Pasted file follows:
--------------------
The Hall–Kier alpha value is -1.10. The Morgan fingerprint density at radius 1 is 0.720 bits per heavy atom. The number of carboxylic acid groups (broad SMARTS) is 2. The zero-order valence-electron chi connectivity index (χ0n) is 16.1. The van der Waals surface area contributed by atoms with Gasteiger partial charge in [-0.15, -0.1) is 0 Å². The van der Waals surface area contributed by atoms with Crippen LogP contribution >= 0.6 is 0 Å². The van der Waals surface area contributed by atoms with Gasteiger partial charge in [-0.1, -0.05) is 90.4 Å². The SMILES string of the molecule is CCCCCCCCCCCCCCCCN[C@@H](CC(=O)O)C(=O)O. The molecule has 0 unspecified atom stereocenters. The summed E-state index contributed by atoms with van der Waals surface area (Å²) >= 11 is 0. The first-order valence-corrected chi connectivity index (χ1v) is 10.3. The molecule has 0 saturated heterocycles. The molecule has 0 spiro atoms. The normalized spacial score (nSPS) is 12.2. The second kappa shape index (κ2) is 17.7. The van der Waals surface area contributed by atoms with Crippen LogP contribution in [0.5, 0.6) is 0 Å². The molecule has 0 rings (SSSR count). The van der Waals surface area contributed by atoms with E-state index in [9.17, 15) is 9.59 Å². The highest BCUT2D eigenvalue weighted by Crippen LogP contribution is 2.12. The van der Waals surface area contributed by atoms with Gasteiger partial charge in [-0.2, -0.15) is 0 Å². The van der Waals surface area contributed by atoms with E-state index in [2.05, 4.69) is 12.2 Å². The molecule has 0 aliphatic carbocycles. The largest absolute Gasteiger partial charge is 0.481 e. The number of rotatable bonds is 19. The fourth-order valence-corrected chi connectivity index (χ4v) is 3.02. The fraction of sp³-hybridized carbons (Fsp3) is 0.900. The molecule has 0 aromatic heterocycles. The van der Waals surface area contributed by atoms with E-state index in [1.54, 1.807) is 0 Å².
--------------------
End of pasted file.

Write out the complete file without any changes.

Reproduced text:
The Hall–Kier alpha value is -1.10. The Morgan fingerprint density at radius 1 is 0.720 bits per heavy atom. The number of carboxylic acid groups (broad SMARTS) is 2. The zero-order valence-electron chi connectivity index (χ0n) is 16.1. The van der Waals surface area contributed by atoms with Gasteiger partial charge in [-0.15, -0.1) is 0 Å². The van der Waals surface area contributed by atoms with Crippen LogP contribution >= 0.6 is 0 Å². The van der Waals surface area contributed by atoms with Gasteiger partial charge in [-0.1, -0.05) is 90.4 Å². The SMILES string of the molecule is CCCCCCCCCCCCCCCCN[C@@H](CC(=O)O)C(=O)O. The molecule has 0 unspecified atom stereocenters. The summed E-state index contributed by atoms with van der Waals surface area (Å²) >= 11 is 0. The first-order valence-corrected chi connectivity index (χ1v) is 10.3. The molecule has 0 saturated heterocycles. The molecule has 0 spiro atoms. The normalized spacial score (nSPS) is 12.2. The second kappa shape index (κ2) is 17.7. The van der Waals surface area contributed by atoms with Crippen LogP contribution in [0.5, 0.6) is 0 Å². The molecule has 0 rings (SSSR count). The van der Waals surface area contributed by atoms with E-state index in [9.17, 15) is 9.59 Å². The highest BCUT2D eigenvalue weighted by Crippen LogP contribution is 2.12. The van der Waals surface area contributed by atoms with Gasteiger partial charge in [-0.2, -0.15) is 0 Å². The van der Waals surface area contributed by atoms with E-state index in [2.05, 4.69) is 12.2 Å². The molecule has 0 aliphatic carbocycles. The largest absolute Gasteiger partial charge is 0.481 e. The number of rotatable bonds is 19. The fourth-order valence-corrected chi connectivity index (χ4v) is 3.02. The fraction of sp³-hybridized carbons (Fsp3) is 0.900. The molecule has 0 aromatic heterocycles. The van der Waals surface area contributed by atoms with E-state index in [1.54, 1.807) is 0 Å².